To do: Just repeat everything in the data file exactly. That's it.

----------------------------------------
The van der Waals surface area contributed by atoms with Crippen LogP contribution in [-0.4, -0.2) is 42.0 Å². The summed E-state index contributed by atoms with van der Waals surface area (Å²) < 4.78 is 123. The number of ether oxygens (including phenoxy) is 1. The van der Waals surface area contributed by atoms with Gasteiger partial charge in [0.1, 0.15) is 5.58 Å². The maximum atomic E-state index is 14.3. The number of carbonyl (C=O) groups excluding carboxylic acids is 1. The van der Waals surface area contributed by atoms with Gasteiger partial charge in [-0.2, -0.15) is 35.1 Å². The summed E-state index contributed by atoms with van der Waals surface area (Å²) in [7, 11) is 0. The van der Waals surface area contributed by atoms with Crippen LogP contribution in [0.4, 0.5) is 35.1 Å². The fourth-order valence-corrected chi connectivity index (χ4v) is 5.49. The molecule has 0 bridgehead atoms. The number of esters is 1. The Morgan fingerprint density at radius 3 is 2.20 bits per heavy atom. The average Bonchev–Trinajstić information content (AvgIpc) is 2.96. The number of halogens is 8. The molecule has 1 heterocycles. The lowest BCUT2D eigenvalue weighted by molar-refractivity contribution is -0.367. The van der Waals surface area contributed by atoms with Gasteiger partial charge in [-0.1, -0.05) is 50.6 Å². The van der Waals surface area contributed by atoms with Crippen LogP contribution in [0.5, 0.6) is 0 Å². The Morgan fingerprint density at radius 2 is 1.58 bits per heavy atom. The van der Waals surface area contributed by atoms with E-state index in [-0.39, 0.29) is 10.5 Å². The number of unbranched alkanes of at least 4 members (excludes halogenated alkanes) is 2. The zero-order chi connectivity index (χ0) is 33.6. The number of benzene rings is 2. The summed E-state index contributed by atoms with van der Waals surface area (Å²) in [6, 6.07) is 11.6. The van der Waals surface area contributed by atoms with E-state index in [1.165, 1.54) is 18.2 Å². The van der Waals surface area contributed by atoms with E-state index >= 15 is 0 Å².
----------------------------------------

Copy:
The van der Waals surface area contributed by atoms with Crippen LogP contribution in [-0.4, -0.2) is 42.0 Å². The summed E-state index contributed by atoms with van der Waals surface area (Å²) < 4.78 is 123. The number of ether oxygens (including phenoxy) is 1. The van der Waals surface area contributed by atoms with Gasteiger partial charge in [0.1, 0.15) is 5.58 Å². The maximum atomic E-state index is 14.3. The number of carbonyl (C=O) groups excluding carboxylic acids is 1. The van der Waals surface area contributed by atoms with Gasteiger partial charge in [-0.2, -0.15) is 35.1 Å². The summed E-state index contributed by atoms with van der Waals surface area (Å²) in [7, 11) is 0. The van der Waals surface area contributed by atoms with Crippen LogP contribution in [0.4, 0.5) is 35.1 Å². The fourth-order valence-corrected chi connectivity index (χ4v) is 5.49. The molecule has 0 bridgehead atoms. The number of esters is 1. The Morgan fingerprint density at radius 3 is 2.20 bits per heavy atom. The average Bonchev–Trinajstić information content (AvgIpc) is 2.96. The number of halogens is 8. The molecule has 1 heterocycles. The lowest BCUT2D eigenvalue weighted by molar-refractivity contribution is -0.367. The van der Waals surface area contributed by atoms with Gasteiger partial charge in [-0.1, -0.05) is 50.6 Å². The van der Waals surface area contributed by atoms with Crippen LogP contribution in [0.5, 0.6) is 0 Å². The Morgan fingerprint density at radius 2 is 1.58 bits per heavy atom. The van der Waals surface area contributed by atoms with E-state index in [-0.39, 0.29) is 10.5 Å². The number of unbranched alkanes of at least 4 members (excludes halogenated alkanes) is 2. The zero-order chi connectivity index (χ0) is 33.6. The number of benzene rings is 2. The summed E-state index contributed by atoms with van der Waals surface area (Å²) in [6, 6.07) is 11.6. The van der Waals surface area contributed by atoms with E-state index in [1.165, 1.54) is 18.2 Å². The van der Waals surface area contributed by atoms with E-state index >= 15 is 0 Å².